as opposed to termination imposed in Villarama v. NLRC and Golden Donuts. 4
In this recourse petitioner maintains that public respondent grievously erred
amounting to lack or excess of jurisdiction in nding that he committed sexual
harassment justifying his suspension, and in concluding that he was afforded due
process.
Petitioner argues that the issue of sexual harassment was not adequately
considered as he noted that the nding of the NLRC was made without proper basis in
fact and in law. He maintains that the NLRC merely adopted the conclusions of the
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Labor Arbiter which in turn were simply derived from the report of the MEC. Petitioner
primarily disputes the failure of the NLRC to apply RA No. 7877, "An Act Declaring
Sexual Harassment Unlawful in the Employment, Education or Training Environment and
for Other Purposes," in determining whether he actually committed sexual harassment.
He asserts that his acts did not fall within the de nition and criteria of sexual
harassment as laid down in Sec. 3 of the law. 5 Speci cally, he cites public respondent's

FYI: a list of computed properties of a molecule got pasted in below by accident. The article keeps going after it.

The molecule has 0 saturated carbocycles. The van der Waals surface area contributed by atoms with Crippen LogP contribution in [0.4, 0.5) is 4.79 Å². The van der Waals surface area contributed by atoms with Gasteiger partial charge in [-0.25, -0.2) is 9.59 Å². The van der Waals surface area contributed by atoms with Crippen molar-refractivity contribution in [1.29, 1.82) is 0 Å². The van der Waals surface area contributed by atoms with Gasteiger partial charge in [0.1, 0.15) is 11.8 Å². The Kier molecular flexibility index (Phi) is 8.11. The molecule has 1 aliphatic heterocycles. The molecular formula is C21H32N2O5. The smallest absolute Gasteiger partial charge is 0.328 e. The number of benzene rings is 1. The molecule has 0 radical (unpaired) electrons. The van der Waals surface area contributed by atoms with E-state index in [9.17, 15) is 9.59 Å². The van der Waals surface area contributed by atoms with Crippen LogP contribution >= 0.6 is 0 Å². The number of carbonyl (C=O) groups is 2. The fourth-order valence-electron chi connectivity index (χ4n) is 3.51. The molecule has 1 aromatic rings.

failure to show that his acts of fondling the hand and massaging the shoulders of
Capiral "discriminated against her continued employment," "impaired her rights and
privileges under the Labor Code," or "created a hostile, intimidating or offensive
environment." 6
Petitioner also contends that public respondent's reliance on Villarama v. NLRC
and Golden Donuts 7 was misplaced. He draws attention to victim Divina Gonzaga's
immediate ling of her letter of resignation in the Villarama case as opposed to the
one-year delay of Capiral in ling her complaint against him. He now surmises that the
ling of the case against him was merely an afterthought and not borne out of a valid
complaint, hence, the Villarama case should have no bearing on the instant case.
As regards his assertion that he was not afforded due process, petitioner would
point to his demand for personal confrontation which was brushed aside by the MEC.
He argues strongly that in rejecting his plea, the MEC clearly denied him an opportunity
to be heard and present his side. LLpr

The issues raised in this petition require this Court to delve into the ndings of
fact by the public respondent. We have ruled in a litany of cases that resort to judicial
review of the decisions of the NLRC under Rule 65 of the Rules of Court is con ned only
to issues of want or excess of jurisdiction and grave abuse of discretion on the part of
the tribunal rendering them. It does not include an inquiry on the correctness of the
evaluation of evidence, which served as basis for the labor of cial in determining his